Thursday, February 5, 2009

Is cost more important than animal welfare?

Heath Putnam and I are both in the business of raising pigs, but we have different views of the process. Heath has gone on at length, but there's a post in particular that I have a philosophical disagreement on.

Heath put out a list of priorities for his operation, and I quote:

The priorities of Wooly Pigs are (in this order):
1) Taste
2) Controlling costs
3) Animal welfare

My reply to his question about my prorities you'll find below

Working with your list, my ordering would be

1. animal welfare
2. taste
3. controlling costs

If you put cost in front of animal welfare you're inevitably going to end up with a confinement system because there is no cheaper way to produce meat; that's why factory farms have standardized on that particular sort of husbandry.

My confinement is oriented around animal welfare, not taste or cost, and is an example of my approach.

I've toured 3 hog units (confinement pork operations) in Nebraska, and having been there and seen the conditions for both the animals and the farmers, I could not operate one of those farms.
So if I could not raise animals in a way that was humane and comfortable for the animal I wouldn't undertake it.

Taste is the reason I started growing my own; I've purchased your berkshire and mangalitsa products and I've run taste tests to see how they compare with other producers duroc or hampshire or yorkshire products. I go to the effort because I'm sincerely interested in the best tasting product that I can produce; regardless of cost.

I'm guessing that you're now running a confinement operation from your overall comments. That's too bad. Mangalitsa do great on pasture or on range, as the hungarians and austrians have shown on their small farms.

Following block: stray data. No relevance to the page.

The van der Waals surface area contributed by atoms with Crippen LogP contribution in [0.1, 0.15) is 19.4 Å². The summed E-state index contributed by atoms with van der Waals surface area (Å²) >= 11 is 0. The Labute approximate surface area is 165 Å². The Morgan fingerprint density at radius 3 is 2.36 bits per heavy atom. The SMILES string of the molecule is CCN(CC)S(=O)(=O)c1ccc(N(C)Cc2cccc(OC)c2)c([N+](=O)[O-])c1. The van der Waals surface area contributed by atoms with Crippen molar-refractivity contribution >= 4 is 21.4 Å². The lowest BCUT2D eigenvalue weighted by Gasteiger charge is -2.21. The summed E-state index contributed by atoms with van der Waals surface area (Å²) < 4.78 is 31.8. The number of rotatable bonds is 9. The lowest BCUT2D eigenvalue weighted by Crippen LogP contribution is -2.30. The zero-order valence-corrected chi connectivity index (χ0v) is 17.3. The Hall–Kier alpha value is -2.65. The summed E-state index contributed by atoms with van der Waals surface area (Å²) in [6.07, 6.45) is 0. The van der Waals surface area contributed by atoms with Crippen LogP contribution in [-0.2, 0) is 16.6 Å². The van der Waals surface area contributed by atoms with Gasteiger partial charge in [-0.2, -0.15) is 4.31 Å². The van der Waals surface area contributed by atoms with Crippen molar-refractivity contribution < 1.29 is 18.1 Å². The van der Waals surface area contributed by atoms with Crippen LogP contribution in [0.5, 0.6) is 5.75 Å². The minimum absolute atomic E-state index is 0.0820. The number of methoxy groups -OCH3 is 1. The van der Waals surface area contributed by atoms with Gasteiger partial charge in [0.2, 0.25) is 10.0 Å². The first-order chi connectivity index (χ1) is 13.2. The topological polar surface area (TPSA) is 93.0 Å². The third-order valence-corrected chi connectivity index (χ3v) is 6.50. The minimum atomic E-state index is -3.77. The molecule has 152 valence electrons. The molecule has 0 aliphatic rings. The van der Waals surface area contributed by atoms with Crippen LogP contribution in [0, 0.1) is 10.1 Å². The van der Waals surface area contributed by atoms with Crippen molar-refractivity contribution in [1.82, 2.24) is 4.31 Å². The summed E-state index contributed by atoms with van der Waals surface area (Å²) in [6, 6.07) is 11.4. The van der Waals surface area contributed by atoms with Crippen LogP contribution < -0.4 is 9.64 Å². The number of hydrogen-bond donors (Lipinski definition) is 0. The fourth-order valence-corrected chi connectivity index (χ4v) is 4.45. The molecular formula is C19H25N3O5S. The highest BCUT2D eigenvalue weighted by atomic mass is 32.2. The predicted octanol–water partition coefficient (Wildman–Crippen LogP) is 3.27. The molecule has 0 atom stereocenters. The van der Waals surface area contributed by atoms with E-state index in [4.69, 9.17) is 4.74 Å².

I don't think that big is a virtue when it comes to farms. I prefer quality to quantity and very few large corporations can do both well. Whole foods had meat recalls in the last 12 months, for instance.

You can find the original post by heath and the discussion on the wooly pigs blog


Anonymous said...

I'm with you. Don't you think that there is likely a link between welfare and taste/cost? (Perhaps it is a "triple constraint" ala project management-speak, that time, cost and scope all get bigger or smaller relative to each other?)

I think this is something the big producers miss or ignore: a well animal is going to taste subtly better than a barely-getting-by one. And well animals grow better and are less likely to get sick or die- all cost factors. And by "well" I mean physically and mentally well. I think that putting welfare at the top of the list can help the other two take care of themselves.

Bruce King said...

Even if there wasn't a difference in taste I'd want the animal to enjoy itself during its time here. But there is; certainly around slaughter time. If the animal is stressed or nervous there is definitely a difference in taste. Thanks for the comment!